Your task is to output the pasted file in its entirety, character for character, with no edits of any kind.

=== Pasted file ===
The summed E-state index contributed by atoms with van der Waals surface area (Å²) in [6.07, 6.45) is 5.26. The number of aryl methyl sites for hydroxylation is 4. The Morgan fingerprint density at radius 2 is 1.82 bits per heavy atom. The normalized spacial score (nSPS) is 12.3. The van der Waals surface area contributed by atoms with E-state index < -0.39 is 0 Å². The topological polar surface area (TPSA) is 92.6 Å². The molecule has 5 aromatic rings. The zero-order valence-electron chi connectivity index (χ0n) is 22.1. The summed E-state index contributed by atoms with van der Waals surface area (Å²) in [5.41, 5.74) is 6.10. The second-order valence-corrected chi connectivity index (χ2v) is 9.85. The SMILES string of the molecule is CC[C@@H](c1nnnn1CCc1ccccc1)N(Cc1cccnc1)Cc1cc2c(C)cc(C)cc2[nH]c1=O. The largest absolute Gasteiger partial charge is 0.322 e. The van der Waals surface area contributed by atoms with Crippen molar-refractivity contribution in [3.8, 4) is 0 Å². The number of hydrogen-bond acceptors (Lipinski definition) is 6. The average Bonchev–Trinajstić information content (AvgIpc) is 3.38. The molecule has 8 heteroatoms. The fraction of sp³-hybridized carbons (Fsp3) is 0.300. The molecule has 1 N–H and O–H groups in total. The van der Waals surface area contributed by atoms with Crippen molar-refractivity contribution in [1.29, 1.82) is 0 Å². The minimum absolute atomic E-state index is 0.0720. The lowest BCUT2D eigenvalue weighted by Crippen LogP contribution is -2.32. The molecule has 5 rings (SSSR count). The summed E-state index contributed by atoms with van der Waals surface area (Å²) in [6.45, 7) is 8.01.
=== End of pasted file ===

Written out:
The summed E-state index contributed by atoms with van der Waals surface area (Å²) in [6.07, 6.45) is 5.26. The number of aryl methyl sites for hydroxylation is 4. The Morgan fingerprint density at radius 2 is 1.82 bits per heavy atom. The normalized spacial score (nSPS) is 12.3. The van der Waals surface area contributed by atoms with E-state index < -0.39 is 0 Å². The topological polar surface area (TPSA) is 92.6 Å². The molecule has 5 aromatic rings. The zero-order valence-electron chi connectivity index (χ0n) is 22.1. The summed E-state index contributed by atoms with van der Waals surface area (Å²) in [5.41, 5.74) is 6.10. The second-order valence-corrected chi connectivity index (χ2v) is 9.85. The SMILES string of the molecule is CC[C@@H](c1nnnn1CCc1ccccc1)N(Cc1cccnc1)Cc1cc2c(C)cc(C)cc2[nH]c1=O. The largest absolute Gasteiger partial charge is 0.322 e. The van der Waals surface area contributed by atoms with Crippen molar-refractivity contribution in [3.8, 4) is 0 Å². The number of hydrogen-bond acceptors (Lipinski definition) is 6. The average Bonchev–Trinajstić information content (AvgIpc) is 3.38. The molecule has 8 heteroatoms. The fraction of sp³-hybridized carbons (Fsp3) is 0.300. The molecule has 1 N–H and O–H groups in total. The van der Waals surface area contributed by atoms with Crippen molar-refractivity contribution in [1.29, 1.82) is 0 Å². The minimum absolute atomic E-state index is 0.0720. The lowest BCUT2D eigenvalue weighted by Crippen LogP contribution is -2.32. The molecule has 5 rings (SSSR count). The summed E-state index contributed by atoms with van der Waals surface area (Å²) in [6.45, 7) is 8.01.